But the agency became the focus of controversy this year when Snowden leaked to the media tens of thousands of highly classified documents from the NSA and its British eavesdropping partner.


While both Alexander and Inglis are leaving voluntarily, the dual vacancies give Obama an opportunity to install new leadership following Snowden's revelations and to decide whether the NSA and Cyber Command should have separate leaders.

Cyber Command, which has grown significantly in recent years, has the authority to engage in both defensive and offensive operations in cyberspace. Many NSA veterans argue that having the same person lead the spy agency and Cyber Command diminishes the emphasis on the NSA's work and its unique capabilities.

Rogers has been the Navy's top cyber commander since September 2011. Before that, he was director of intelligence for the U.S. Joint Chiefs of Staff and for the U.S. Pacific Command.

Rogers is "a good leader, very insightful and well thought of within the community," said a U.S. defense official who was not authorized to speak publicly on the matter.

Gary Roughead, who retired as the Navy's top uniformed officer in September 2011, said Rogers would be a good choice.

"During my time as CNO (chief of naval operations), I spent a great deal of time and attention on cyber, or as we characterized it, information dominance. Mike Rogers was the best in the business and a widely recognized leader in shaping the future in that important domain," he told Reuters. "He would be an extraordinary successor to Keith Alexander."

(Additional reporting by Joseph Menn in San Francisco and Tabassum Zakaria, Andrea Shala-Esa and Deborah Charles in Washington; Editing by Will Dunham and Peter Cooney)

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RED BOOK DENIAL! Inglis Replaces Napolitano as Secretary of Homelan - The Red Book


Foreign Intelligence Surveillance Court Approves...

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Thu, 17 Oct 2013 14:46

Foreign Intelligence Surveillance Court Approves Government's Application to Renew Telephony Metadata Program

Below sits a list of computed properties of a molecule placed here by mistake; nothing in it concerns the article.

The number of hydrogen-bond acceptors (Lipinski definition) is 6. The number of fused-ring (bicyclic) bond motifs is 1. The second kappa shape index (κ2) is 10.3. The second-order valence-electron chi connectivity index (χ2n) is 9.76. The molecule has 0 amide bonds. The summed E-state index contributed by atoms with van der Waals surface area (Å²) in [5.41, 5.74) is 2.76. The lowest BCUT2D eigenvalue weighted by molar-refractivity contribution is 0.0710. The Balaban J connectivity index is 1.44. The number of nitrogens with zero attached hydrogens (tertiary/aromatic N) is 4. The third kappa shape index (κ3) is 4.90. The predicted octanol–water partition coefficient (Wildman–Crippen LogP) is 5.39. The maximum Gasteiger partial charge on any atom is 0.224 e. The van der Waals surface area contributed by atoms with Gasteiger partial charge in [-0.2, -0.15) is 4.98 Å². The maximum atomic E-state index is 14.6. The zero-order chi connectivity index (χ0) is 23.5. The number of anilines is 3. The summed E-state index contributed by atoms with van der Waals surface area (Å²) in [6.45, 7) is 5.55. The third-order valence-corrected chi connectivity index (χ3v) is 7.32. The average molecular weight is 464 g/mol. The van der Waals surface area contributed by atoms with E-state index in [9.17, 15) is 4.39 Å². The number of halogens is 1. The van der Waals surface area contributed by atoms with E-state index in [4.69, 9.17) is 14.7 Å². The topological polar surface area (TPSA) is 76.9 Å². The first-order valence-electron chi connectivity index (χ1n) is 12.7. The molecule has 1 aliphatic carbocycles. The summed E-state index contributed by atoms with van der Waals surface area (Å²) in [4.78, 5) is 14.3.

October 11, 2013

As indicated by a declassified court order and amended memorandum opinion published by the Foreign Intelligence Surveillance Court Sept. 17, 2013, the court authorization requiring the production of certain telephony metadata under the ''business records'' provision of the Foreign Intelligence Surveillance Act, 50 U.S.C. Section 1861, expires Oct. 11, 2013.

Previously on several occasions, the Director of National Intelligence declassified certain information about this telephony metadata collection program in order to provide the public with a more thorough and balanced understanding of the program. Consistent with his prior declassification decision and in light of the significant and continuing public interest in the telephony metadata collection program, DNI Clapper has decided to declassify and disclose publicly that the government filed an application with the Foreign Intelligence Surveillance Court seeking renewal of the authority to collect telephony metadata in bulk, and that the court renewed that authority.

The administration is undertaking a declassification review of this most recent court order.

Shawn TurnerDirector of Public AffairsOffice of the Director of National Intelligence


The NSA Is Scanning Your Facebook Friends and Email Contacts

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Source: Valleywag

Tue, 15 Oct 2013 06:07

Cool, more things to be terrified of: the Washington Post has more Ed Snowden slides detailing our federal government's data mining operations, and they are bad. Hundreds of millions of address books across Facebook, Yahoo! Mail, Gmail, and other various inboxes are subject to secret NSA collection.

The contact lists, both American and foreign, are sucked into governmental hands in bulk, says the Post:

Analysis of that data enables the agency to search for hidden connections and map relationships within a much smaller universe of foreign intelligence targets.